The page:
During the past few years the use of the Sand cherry (Primus pumila), as a stock for the cherry and plum, has been much discussed, but as yet we have had no convincing experience favorable to its use in cherry propagation. But in Utah and in various parts of the prairie States we have plum trees on this stock of several years’ growth, which favor the belief that our cultivated varieties will unite perfectly with its wood, come into bearing earlier, and become dwarfed in size of tree.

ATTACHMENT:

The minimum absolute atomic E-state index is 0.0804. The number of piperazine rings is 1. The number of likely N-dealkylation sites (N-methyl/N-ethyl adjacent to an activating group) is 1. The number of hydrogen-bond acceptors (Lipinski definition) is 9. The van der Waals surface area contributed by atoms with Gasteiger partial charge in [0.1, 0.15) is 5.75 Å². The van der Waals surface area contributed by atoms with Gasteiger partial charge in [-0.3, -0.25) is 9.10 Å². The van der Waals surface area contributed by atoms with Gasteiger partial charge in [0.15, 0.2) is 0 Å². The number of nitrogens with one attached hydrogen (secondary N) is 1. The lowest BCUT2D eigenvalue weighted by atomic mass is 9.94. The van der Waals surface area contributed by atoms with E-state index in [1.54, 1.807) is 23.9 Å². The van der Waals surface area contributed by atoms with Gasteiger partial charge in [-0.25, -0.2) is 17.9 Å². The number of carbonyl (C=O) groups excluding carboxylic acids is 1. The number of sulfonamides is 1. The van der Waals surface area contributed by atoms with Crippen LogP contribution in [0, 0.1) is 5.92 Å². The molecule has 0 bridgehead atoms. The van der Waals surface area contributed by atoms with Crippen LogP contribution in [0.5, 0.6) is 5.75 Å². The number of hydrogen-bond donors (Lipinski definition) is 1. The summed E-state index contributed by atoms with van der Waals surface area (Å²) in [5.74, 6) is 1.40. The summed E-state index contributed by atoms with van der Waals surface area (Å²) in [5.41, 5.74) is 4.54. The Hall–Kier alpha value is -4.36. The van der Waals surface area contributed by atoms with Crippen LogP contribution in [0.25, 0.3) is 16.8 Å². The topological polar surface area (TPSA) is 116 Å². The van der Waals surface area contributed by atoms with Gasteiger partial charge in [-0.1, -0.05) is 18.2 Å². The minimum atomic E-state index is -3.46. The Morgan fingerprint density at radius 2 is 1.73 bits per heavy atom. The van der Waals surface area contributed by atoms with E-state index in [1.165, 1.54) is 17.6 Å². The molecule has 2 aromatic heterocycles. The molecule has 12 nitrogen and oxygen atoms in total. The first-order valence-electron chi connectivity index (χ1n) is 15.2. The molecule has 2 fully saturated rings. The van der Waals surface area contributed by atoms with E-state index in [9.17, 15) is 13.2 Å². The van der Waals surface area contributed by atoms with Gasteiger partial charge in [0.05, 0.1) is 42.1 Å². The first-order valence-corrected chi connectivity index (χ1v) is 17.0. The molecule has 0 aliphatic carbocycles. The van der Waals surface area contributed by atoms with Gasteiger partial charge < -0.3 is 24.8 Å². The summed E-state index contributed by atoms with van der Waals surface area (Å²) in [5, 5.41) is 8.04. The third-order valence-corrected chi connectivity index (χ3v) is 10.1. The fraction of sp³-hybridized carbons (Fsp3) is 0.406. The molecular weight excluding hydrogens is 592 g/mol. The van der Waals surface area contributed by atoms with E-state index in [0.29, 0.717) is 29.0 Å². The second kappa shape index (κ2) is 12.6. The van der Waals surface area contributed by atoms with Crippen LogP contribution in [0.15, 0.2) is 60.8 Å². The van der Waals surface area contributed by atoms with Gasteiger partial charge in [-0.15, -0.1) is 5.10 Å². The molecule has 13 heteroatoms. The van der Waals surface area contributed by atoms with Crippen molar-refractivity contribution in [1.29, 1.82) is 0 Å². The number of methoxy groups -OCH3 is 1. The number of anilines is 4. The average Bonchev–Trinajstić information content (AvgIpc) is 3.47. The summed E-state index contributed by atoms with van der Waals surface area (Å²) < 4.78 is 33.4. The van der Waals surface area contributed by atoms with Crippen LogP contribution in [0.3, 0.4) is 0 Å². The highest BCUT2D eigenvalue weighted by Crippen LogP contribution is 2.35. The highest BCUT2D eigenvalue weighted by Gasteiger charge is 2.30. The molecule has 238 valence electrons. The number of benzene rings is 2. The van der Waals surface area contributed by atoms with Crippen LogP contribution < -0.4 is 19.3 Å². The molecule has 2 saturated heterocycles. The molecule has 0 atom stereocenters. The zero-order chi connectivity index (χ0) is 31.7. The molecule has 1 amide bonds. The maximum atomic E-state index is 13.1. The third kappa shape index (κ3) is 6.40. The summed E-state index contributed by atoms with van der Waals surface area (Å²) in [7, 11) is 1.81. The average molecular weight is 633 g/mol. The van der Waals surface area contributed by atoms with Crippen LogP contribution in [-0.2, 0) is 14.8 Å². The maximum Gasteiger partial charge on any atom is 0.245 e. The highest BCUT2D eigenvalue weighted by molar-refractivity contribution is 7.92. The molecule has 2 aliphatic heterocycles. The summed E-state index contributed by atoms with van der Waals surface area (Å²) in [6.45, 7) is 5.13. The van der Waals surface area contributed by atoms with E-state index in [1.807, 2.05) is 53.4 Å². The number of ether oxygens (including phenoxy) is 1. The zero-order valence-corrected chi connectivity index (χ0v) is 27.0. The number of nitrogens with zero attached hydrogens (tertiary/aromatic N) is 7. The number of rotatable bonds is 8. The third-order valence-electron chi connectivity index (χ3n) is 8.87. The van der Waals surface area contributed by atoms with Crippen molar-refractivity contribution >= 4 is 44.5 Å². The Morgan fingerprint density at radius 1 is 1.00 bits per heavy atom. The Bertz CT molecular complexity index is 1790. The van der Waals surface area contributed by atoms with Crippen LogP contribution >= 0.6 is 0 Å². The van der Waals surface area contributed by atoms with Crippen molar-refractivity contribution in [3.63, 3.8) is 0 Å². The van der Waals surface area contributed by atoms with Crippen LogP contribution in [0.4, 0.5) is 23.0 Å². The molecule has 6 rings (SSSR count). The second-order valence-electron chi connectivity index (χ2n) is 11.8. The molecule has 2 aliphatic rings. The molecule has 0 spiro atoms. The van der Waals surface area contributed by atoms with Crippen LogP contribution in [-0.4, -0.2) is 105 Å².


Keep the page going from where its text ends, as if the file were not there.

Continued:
With a view to more exact conclusions we grew, in 1892, about five thousand stocks from seed gathered in northwest Nebraska. The seed was washed from the pulp, dried for three or four days in the shade, mixed with sand in boxes, and put out for winter freezing. The seedlings made a fine stand and their growth the first season was about equal in height and diameter of stem to our seedlings of native plum. In the fall of 1892 we took up the largest of the seedlings for crown-grafting, leaving the others for budding.



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